Welfare reforms cost housing association £10m a year

  • A report has shown the government's welfare reform is costing a housing association £10m a year.

    The report comes from Wakefield and District Housing which shows their story of the first 200 days of the under-occupation penalty. It shows that over 500 of their tenants who were not in debt before the introduction of the bedroom tax now owe rent.

    The reports highlights how rent arrears and the number of people facing financial hardship and potential eviction has increased. This has meant the housing association have had to support their tenants through the use of Discretionary Housing Payments and services such as food parcels. Money Notes 2

    Within the report are case studies of tenants affected by the welfare reform and documents the intensive support provided by a range of the association's employees. Included in this us health inequality caseworks, community employment advisors, central debt team, welfare reform team, and housing officer; reports 24dash.

    Chief executive of Wakefield and District Housing said: "The so-called 'bedroom tax' is unfair, unjust and unworkable, and our findings over the first 200 days demonstrate the amount of unnecessary upheaval and distress caused to people within our communities. The only reason the situation is not worse is because of the intensive support our employees have provided to our tenants. However, many social landlords may find it difficult to provide such support over the long-term. The impact of welfare reform raises real questions about the role of social landlords in the future. The Government expect us to go beyond rent and repairs by improving tenants' overall quality of life, yet threaten the income we have to do this."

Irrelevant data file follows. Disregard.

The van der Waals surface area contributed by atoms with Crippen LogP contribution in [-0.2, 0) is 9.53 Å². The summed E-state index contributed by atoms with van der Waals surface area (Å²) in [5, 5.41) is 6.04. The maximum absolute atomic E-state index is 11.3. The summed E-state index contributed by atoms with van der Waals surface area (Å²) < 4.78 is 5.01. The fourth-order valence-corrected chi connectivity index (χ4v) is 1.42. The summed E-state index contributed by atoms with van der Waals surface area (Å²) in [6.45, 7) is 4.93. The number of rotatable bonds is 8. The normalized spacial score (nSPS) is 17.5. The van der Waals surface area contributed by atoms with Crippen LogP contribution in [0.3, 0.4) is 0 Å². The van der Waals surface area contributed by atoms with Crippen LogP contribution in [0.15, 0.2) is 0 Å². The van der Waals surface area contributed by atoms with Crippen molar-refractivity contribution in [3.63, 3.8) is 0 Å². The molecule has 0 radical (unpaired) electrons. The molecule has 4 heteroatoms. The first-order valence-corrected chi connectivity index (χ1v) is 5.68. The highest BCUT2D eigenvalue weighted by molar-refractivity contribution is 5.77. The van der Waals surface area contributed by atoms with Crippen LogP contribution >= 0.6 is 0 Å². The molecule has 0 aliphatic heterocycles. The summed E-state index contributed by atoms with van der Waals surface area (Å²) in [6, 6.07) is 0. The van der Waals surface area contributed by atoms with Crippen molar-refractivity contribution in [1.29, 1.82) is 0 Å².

The report also shows that the cost of the welfare reform to the association is £10m a year, which is the equivalent of building a new property each week. Alongside this 500 tenants have now found themselves in rent arrears and nearly 4,000 tenants are under-occupying by one bedroom.

    The report concludes: "Stock transfer has seen social landlords become a victim of their own success. We promise more, we deliver more, and now many people - particularly the government - expect more. Yet we're expected to deliver with reduced resources and capacity. Councils, police forces and hospitals have had to bite the bullet and reduce the services they provide. So the question is: Should we go back to basics? Should we be aiming to make a positive difference to the lives of our tenants, or go back to the ‘good old days' of rent and repairs? As social landlords, we have a duty to go the extra mile for our tenants, and we will continue to do so. In the meantime, we will be challenging the government to develop a fairer solution to the ‘bedroom tax' which doesn't penalise too harshly the many families and disabled people whose lives have been turned upside down. We believe there is a better way forward and we would be happy to share our ideas."

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    Image source: http://www.sxc.hu/photo/386434

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